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The Velvet Light Trap 58.1 (2006) 29-40

Narrative Complexity in Contemporary American Television
Jason Mittell

Alongside the host of procedural crime dramas, domestic sitcoms, and reality competitions that populate the American television schedule, a new form of entertainment television has emerged over the past two decades to both critical and popular acclaim. This model of television storytelling is distinct for its use of narrative complexity as an alternative to the conventional episodic and serial forms that have typified most American television since its inception. We can see such innovative narrative form in popular hits of recent decades from Seinfeld to Lost, West Wing to The X-Files, as well as in critically beloved but ratings-challenged shows like Arrested Development, Veronica Mars, Boomtown, and Firefly. HBO has built its reputation and subscriber base upon narratively complex shows, such as The Sopranos, Six Feet Under, Curb Your Enthusiasm, and The Wire. Clearly, these shows offer an alternative to conventional television narrative—the purpose of this essay is to chart out the formal attributes of this storytelling mode, explore its unique pleasures and patterns of comprehension, and suggest a range of reasons for its emergence in the 1990s.

In trying to understand the storytelling practices of contemporary American television, we might consider narrative complexity as a distinct narrational mode, as suggested by David Bordwell's analysis of film narrative. For Bordwell, a "narrational mode is a historically distinct set of norms of narrational construction and comprehension," one that crosses genres, specific creators, and artistic movements to forge a coherent category of practices. 1 Bordwell outlines specific cinematic modes such as classical Hollywood, art cinema, and historical materialism, all of which encompass distinct storytelling strategies while still referencing one another and building on the foundations of other modes. Kristin Thompson has extended Bordwell's approach to television, suggesting that programs like Twin Peaks and The Singing Detective might be usefully thought of as "art television," importing norms from art cinema onto the small screen. 2 Although certainly cinema influences many aspects of television, especially concerning visual style, I am reluctant to map a model of storytelling tied to self-contained feature films onto the ongoing long-form narrative structure of series television and thus believe we can more productively develop a vocabulary for television narrative in terms of its own medium. Television's narrative complexity is predicated on specific facets of storytelling that seem uniquely suited to the series structure that sets television apart from film and distinguish it from conventional modes of episodic and serial forms.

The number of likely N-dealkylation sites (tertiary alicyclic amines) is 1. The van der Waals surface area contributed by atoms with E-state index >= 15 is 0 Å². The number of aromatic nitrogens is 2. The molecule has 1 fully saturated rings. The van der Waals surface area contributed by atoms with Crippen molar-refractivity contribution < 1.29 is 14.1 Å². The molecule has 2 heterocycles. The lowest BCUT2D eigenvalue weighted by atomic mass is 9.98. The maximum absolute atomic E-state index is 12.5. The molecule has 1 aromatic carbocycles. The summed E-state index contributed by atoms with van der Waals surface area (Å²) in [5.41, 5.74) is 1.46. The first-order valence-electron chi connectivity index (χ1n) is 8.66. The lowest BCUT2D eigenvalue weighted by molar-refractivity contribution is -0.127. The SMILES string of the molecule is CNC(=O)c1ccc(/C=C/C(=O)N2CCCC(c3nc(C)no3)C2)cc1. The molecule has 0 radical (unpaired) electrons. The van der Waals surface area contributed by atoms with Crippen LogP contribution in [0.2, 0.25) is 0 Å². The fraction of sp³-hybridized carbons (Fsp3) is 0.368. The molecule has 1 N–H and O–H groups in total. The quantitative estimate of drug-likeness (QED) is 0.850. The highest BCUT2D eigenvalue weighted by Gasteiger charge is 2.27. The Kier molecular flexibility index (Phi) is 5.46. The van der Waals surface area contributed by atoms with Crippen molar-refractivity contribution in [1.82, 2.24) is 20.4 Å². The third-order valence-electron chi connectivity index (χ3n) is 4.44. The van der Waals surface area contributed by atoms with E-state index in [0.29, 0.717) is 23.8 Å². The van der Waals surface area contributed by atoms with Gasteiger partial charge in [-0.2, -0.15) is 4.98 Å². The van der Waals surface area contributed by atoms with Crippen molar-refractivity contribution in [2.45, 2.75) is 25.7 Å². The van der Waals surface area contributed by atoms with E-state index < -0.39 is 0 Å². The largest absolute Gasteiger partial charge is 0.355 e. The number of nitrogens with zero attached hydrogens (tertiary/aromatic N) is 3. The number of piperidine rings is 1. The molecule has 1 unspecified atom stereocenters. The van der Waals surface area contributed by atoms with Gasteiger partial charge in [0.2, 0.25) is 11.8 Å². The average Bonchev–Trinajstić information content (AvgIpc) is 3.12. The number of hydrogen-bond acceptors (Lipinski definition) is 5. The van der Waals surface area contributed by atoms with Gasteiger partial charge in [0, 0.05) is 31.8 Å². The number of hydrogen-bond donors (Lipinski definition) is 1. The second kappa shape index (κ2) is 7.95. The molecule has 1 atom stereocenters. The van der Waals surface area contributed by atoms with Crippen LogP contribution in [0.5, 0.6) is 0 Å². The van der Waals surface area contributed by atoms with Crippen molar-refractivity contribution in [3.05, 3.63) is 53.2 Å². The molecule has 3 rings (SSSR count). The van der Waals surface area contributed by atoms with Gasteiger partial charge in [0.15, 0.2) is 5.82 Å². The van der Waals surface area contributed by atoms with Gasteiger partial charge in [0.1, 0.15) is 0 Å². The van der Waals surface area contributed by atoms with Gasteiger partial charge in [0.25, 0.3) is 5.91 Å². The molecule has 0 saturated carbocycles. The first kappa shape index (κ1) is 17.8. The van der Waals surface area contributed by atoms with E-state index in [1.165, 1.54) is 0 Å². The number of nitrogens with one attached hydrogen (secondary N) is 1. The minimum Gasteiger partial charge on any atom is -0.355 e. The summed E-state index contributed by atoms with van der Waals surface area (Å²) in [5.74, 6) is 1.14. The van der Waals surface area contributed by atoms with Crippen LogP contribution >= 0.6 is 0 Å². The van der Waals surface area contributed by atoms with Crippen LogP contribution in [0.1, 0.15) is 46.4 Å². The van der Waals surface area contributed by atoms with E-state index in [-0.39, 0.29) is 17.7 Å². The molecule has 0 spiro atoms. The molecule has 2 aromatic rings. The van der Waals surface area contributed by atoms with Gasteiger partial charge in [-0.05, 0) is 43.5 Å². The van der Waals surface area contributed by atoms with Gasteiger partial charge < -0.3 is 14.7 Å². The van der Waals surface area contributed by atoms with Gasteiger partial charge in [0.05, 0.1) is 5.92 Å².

Narrative complexity is sufficiently widespread and popular that we may consider the 1990s to the present as the era of television complexity. Complexity has not overtaken conventional forms within the majority of television programming today—there are still many more conventional sitcoms and dramas on-air than complex narratives. Yet just as 1970s Hollywood is remembered far more for the innovative work of Altman, Scorsese, and Coppola than for the more commonplace (and often more popular) conventional disaster films, romances, and comedy films that filled theaters, I believe that American television of the past twenty years will be remembered as an era of narrative experimentation and innovation, challenging the norms of what the medium can do. Thus for argument's sake it is useful to explore how today's television has redefined narrative norms in a series of ways that I label "complex." Even though this mode represents neither the majority of television nor its most popular programs (at least by the flawed standard of Nielsen ratings), a sufficiently widespread number of programs work [End Page 29] against conventional narrative practices using an innovative cluster of narrational techniques to justify such analysis. 3

Obviously, the labels "conventional" and "complex" are not value-free descriptions, just as terms like "primitive" and "classical" signal evaluative standpoints in film studies. While I have argued elsewhere for the importance of questions of value in studying television, a tendency that contemporary critical approaches dismiss, I do not propose these terms as explicitly evaluative. 4 Complexity...